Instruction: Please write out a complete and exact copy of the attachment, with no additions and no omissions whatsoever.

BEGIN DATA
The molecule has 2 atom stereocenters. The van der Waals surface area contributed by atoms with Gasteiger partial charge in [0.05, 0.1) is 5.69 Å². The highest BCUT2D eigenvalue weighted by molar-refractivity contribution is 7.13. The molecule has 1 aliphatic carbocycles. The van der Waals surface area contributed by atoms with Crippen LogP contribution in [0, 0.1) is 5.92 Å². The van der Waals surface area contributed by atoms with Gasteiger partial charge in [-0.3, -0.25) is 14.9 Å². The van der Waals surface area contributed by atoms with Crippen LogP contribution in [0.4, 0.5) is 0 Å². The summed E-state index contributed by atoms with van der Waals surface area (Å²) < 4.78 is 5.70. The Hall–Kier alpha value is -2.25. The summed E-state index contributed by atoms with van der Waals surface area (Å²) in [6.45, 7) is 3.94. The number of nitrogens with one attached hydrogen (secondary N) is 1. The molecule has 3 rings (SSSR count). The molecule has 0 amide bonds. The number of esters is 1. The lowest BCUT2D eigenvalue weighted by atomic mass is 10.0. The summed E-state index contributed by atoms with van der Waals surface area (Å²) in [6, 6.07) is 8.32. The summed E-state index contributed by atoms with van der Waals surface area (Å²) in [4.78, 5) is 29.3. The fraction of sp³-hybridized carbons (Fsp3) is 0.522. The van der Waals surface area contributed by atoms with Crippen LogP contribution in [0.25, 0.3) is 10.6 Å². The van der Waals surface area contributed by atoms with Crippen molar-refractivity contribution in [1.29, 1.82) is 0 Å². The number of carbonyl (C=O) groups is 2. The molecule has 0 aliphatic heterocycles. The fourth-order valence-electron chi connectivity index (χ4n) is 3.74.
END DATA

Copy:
The molecule has 2 atom stereocenters. The van der Waals surface area contributed by atoms with Gasteiger partial charge in [0.05, 0.1) is 5.69 Å². The highest BCUT2D eigenvalue weighted by molar-refractivity contribution is 7.13. The molecule has 1 aliphatic carbocycles. The van der Waals surface area contributed by atoms with Crippen LogP contribution in [0, 0.1) is 5.92 Å². The van der Waals surface area contributed by atoms with Gasteiger partial charge in [-0.3, -0.25) is 14.9 Å². The van der Waals surface area contributed by atoms with Crippen LogP contribution in [0.4, 0.5) is 0 Å². The summed E-state index contributed by atoms with van der Waals surface area (Å²) < 4.78 is 5.70. The Hall–Kier alpha value is -2.25. The summed E-state index contributed by atoms with van der Waals surface area (Å²) in [6.45, 7) is 3.94. The number of nitrogens with one attached hydrogen (secondary N) is 1. The molecule has 3 rings (SSSR count). The molecule has 0 amide bonds. The number of esters is 1. The lowest BCUT2D eigenvalue weighted by atomic mass is 10.0. The summed E-state index contributed by atoms with van der Waals surface area (Å²) in [6, 6.07) is 8.32. The summed E-state index contributed by atoms with van der Waals surface area (Å²) in [4.78, 5) is 29.3. The fraction of sp³-hybridized carbons (Fsp3) is 0.522. The van der Waals surface area contributed by atoms with Crippen LogP contribution in [0.25, 0.3) is 10.6 Å². The van der Waals surface area contributed by atoms with Crippen molar-refractivity contribution in [1.29, 1.82) is 0 Å². The number of carbonyl (C=O) groups is 2. The molecule has 0 aliphatic heterocycles. The fourth-order valence-electron chi connectivity index (χ4n) is 3.74.